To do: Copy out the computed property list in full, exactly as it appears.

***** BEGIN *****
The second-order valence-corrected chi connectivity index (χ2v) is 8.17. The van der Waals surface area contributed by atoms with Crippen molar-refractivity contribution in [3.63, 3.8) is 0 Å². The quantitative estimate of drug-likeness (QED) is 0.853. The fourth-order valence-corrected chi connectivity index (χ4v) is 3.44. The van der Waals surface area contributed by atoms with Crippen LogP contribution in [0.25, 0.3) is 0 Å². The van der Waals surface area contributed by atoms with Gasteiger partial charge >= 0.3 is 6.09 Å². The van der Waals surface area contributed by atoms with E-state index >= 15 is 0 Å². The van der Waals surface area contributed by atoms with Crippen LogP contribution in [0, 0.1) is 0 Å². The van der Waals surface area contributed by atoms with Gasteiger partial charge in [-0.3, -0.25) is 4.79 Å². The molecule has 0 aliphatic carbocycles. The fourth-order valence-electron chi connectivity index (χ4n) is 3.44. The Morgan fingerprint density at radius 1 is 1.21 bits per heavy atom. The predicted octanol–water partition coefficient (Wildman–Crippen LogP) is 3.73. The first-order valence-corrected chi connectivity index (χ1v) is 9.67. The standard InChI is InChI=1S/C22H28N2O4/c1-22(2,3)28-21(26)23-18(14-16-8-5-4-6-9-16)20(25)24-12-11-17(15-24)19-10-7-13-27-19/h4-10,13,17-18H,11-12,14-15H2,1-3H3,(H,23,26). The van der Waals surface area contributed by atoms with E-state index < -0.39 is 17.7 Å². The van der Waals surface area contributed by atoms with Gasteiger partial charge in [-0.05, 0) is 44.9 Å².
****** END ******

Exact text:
The second-order valence-corrected chi connectivity index (χ2v) is 8.17. The van der Waals surface area contributed by atoms with Crippen molar-refractivity contribution in [3.63, 3.8) is 0 Å². The quantitative estimate of drug-likeness (QED) is 0.853. The fourth-order valence-corrected chi connectivity index (χ4v) is 3.44. The van der Waals surface area contributed by atoms with Crippen LogP contribution in [0.25, 0.3) is 0 Å². The van der Waals surface area contributed by atoms with Gasteiger partial charge >= 0.3 is 6.09 Å². The van der Waals surface area contributed by atoms with E-state index >= 15 is 0 Å². The van der Waals surface area contributed by atoms with Crippen LogP contribution in [0, 0.1) is 0 Å². The van der Waals surface area contributed by atoms with Gasteiger partial charge in [-0.3, -0.25) is 4.79 Å². The molecule has 0 aliphatic carbocycles. The fourth-order valence-electron chi connectivity index (χ4n) is 3.44. The Morgan fingerprint density at radius 1 is 1.21 bits per heavy atom. The predicted octanol–water partition coefficient (Wildman–Crippen LogP) is 3.73. The first-order valence-corrected chi connectivity index (χ1v) is 9.67. The standard InChI is InChI=1S/C22H28N2O4/c1-22(2,3)28-21(26)23-18(14-16-8-5-4-6-9-16)20(25)24-12-11-17(15-24)19-10-7-13-27-19/h4-10,13,17-18H,11-12,14-15H2,1-3H3,(H,23,26). The van der Waals surface area contributed by atoms with E-state index < -0.39 is 17.7 Å². The van der Waals surface area contributed by atoms with Gasteiger partial charge in [-0.05, 0) is 44.9 Å².